Who We Are

The Seattle LGBTQ Commission consists of 16 representative residents of Seattle appointed to serve in an advisory capacity to the Mayor, City Council, Seattle Office for Civil Rights, and other Seattle City departments. Seven commissioners are appointed by the Mayor and seven appointments are made by the City Council. The Commission appoints the 15th member. Commissioners are appointed to a two year term of office and serve without pay. A 16th member joins the Commission each year through Get Engaged, a leadership development program for 18-29 year olds.

The Seattle Office for Civil Rights provides staff and support to the Commission.

Learn About Commission Work


Meet Our Commissioners

A portrait of Esther, sporting a jacket and long hair

Esther Lucero

Member
Appointed by: Mayor

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Esther Lucero, MPP, is of Dine' and Latina decent. She is currently the Chief Executive Officer for the Seattle Indian Health Board.

Ms. Lucero has dedicated her work to promoting policy change for Urban American Indians/Alaska Natives (AI/AN) using a multi-media approach. She is a trained digital storytelling facilitator and the founder of the NAHC Media Center, in Oakland, CA, where the use of culturally specific digital storytelling has been instrumental in changing the public view of urban AI/ANs. She is committed to increasing the visibility of AI/ANs living in urban environments, to transforming the way research is conducted in urban Indian Health, and to making media and technology accessible to Native communities.

Her most recent film production Killing the 7th Generation: Reproductive Abuses Against Indigenous Women is a documentary that calls attention to the forced sterilization of Indigenous women. The film initially screened at the 2010 Queer Women of Color Film Festival in San Francisco, California. She has also screened and presented at the 33rd Annual California American Indian Education Conference, the 2010 Bioneers Conference, and Wicoza-NI-zhoni: Healing Art show.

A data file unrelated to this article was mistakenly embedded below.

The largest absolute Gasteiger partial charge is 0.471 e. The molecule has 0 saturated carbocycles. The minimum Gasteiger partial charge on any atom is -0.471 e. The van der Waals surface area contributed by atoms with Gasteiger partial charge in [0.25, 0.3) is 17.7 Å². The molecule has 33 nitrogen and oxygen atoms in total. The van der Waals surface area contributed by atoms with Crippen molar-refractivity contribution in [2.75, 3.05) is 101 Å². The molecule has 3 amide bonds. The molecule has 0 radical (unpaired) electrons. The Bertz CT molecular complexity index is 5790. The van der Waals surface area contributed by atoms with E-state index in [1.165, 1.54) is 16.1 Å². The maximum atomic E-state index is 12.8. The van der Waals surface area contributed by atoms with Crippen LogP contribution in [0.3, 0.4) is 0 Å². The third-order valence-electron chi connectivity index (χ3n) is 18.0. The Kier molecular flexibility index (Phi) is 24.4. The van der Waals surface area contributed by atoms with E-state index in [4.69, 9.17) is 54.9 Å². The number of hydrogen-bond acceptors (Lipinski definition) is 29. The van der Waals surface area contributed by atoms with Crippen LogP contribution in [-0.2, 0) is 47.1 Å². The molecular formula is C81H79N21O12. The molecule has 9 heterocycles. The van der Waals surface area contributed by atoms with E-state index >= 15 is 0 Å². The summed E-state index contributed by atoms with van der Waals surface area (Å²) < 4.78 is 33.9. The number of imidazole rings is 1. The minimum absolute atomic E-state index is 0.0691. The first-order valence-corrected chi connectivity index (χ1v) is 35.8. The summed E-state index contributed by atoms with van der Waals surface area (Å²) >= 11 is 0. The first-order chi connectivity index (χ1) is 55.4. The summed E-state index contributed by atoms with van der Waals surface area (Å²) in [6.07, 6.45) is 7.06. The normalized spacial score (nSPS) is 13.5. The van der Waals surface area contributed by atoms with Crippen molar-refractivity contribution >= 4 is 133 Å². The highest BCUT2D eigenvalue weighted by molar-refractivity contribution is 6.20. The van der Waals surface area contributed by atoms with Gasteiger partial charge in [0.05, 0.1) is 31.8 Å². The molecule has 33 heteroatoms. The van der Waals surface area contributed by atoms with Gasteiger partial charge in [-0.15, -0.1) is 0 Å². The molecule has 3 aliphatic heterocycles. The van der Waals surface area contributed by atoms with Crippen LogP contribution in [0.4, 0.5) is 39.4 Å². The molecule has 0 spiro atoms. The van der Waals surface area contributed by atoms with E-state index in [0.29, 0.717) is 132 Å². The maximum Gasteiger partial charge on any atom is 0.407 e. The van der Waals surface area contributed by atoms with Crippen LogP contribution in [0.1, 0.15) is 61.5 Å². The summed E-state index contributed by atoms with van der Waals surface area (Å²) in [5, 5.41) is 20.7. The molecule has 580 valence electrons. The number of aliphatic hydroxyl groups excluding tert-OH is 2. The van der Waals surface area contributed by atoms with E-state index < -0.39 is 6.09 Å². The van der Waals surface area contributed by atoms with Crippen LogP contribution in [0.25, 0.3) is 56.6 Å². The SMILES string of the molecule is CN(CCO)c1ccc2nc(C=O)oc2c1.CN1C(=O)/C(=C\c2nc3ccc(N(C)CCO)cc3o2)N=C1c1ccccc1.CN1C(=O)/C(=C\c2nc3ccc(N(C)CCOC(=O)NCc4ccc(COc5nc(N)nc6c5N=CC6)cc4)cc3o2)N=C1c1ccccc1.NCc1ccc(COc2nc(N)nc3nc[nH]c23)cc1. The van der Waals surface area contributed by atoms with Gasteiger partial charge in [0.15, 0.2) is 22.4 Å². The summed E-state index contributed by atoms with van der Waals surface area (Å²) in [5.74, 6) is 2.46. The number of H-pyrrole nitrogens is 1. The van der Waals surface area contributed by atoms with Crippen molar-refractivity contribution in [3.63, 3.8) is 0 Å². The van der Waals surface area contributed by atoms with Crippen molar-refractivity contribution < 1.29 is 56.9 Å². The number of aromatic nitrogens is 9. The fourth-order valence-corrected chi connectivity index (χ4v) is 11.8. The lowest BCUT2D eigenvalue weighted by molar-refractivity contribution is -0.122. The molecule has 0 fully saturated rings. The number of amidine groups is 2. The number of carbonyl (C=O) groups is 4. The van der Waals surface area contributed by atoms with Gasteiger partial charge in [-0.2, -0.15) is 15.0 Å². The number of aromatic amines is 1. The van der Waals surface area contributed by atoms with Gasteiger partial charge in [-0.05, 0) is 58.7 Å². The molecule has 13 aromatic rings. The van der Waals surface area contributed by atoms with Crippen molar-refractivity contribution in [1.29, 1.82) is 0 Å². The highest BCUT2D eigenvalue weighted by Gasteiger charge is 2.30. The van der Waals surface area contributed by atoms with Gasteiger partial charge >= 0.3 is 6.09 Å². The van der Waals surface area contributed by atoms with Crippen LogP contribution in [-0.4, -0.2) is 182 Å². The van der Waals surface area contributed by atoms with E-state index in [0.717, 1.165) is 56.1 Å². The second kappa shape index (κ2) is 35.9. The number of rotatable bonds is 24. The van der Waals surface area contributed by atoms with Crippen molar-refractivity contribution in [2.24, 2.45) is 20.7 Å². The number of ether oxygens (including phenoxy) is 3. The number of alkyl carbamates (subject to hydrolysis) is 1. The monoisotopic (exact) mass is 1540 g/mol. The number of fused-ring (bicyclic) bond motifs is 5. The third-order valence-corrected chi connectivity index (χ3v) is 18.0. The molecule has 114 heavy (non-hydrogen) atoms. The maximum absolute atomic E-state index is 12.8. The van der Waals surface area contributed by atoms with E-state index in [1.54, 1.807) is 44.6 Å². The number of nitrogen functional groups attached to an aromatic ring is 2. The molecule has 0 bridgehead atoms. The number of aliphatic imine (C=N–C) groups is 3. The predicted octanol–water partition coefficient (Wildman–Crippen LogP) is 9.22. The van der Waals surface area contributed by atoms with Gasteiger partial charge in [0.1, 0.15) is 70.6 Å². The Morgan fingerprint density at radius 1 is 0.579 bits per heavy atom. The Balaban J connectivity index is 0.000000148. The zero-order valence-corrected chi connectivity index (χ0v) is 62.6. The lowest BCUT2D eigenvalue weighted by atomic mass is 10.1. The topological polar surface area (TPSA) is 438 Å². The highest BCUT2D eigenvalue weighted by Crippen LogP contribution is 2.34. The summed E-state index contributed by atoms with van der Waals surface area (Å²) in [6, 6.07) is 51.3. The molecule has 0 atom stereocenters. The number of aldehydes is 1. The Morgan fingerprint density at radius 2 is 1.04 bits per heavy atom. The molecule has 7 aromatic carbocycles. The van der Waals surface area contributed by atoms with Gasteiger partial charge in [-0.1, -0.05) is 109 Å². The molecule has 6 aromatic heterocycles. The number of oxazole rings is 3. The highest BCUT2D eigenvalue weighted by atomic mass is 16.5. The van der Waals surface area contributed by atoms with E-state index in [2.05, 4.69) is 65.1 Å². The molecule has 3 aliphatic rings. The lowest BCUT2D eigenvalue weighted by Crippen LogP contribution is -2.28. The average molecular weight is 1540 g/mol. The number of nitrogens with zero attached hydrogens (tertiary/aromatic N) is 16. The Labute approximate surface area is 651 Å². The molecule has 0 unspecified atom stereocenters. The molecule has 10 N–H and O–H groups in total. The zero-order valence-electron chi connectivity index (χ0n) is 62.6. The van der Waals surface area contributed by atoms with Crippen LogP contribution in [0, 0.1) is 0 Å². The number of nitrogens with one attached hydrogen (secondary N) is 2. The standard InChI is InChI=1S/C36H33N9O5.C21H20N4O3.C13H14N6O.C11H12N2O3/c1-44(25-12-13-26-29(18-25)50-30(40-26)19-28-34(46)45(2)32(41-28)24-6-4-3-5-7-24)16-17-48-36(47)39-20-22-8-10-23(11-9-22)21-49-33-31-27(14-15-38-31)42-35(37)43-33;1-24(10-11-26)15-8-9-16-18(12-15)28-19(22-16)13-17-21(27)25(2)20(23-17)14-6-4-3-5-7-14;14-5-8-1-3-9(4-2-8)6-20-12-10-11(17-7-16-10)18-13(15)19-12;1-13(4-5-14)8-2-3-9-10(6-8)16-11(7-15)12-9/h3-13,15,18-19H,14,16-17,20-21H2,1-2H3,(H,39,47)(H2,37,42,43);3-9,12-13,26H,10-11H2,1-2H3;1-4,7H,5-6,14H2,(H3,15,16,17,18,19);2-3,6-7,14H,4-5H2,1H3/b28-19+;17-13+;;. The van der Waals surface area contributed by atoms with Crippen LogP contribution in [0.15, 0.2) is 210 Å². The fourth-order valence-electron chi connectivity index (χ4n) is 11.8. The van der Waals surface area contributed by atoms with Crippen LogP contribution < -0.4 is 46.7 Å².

She currently has two publications: From Tradition to Evidence: Decolonization of the Evidence-based Practice System, The Journal of Psychoactive Drugs, Growing Roots: Native American Evidence-based Practices Dec. 2011, which dismantles the western evidence-based practice system, and calls for the validation of traditional and cultural practices as viable methods of promoting mental health and wellness in Native communities. The poem The New Generation, The Womanist Journal 2006 is a personal piece on mixed-identity.

Ms. Lucero attended Mills College and received both a Bachelor of Arts degree in Native American Studies from Mills College in 2007 and a Master of Public Policy degree in 2010. Her passions include Indigenous policy advocacy, transformative approaches to research and evaluation for Indigenous peoples, Native Science, Federal Indian Law and policy, and reproductive justice for Indigenous women.

Byram Simpson

Member
Appointed by: City Council

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Byram identifies as a queer non-binary trans British ex patriot, holding Permanent Residency in the United States. They recognize the European, white privilege that created their pathway for residency and hope to use their voice wisely to elevate rather than speak over the voices of other marginalized people.

They have been an LGBTQ activist/advocate for 15 years, beginning in middle school as a Gay Straight Alliance member in a Midwest school district. Byram's advocacy focus broadened throughout school to include all marginalized peoples, across cultures and borders.

They obtained their Bachelor of Social Work degree from Grand Valley State University, where they focused on multicultural affairs and interpersonal relationships. They served as Education Chair and President of one of the school's queer organizations, and through that role facilitated training opportunities within queer and non-queer communities with a particular focus on preparing service professionals for interacting with LGBTQ students, patients and clients in an affirming and non-harmful way.

Through this role, they were able to connect with other cultural student groups such as the Black Student Union, Latino Student Union and Muslim Student Association to build alliances around different but intersecting experiences of oppression. Here, they also participated in action against police brutality, war, and the race-based discrimination of Latinx immigrants in the US.

After school they began their career at the Eating Recovery Center of Washington, where they worked for 4 years and began to incorporate disability justice, body positivity and bodily autonomy/consent into their activist framework and study the generational and ongoing trauma of marginalization.In their professional life, they have worked to create opportunities with individual clients, staff and groups to connect personal experiences to systemic barriers and marginalization and to understand the impact of power and privilege on everyday life.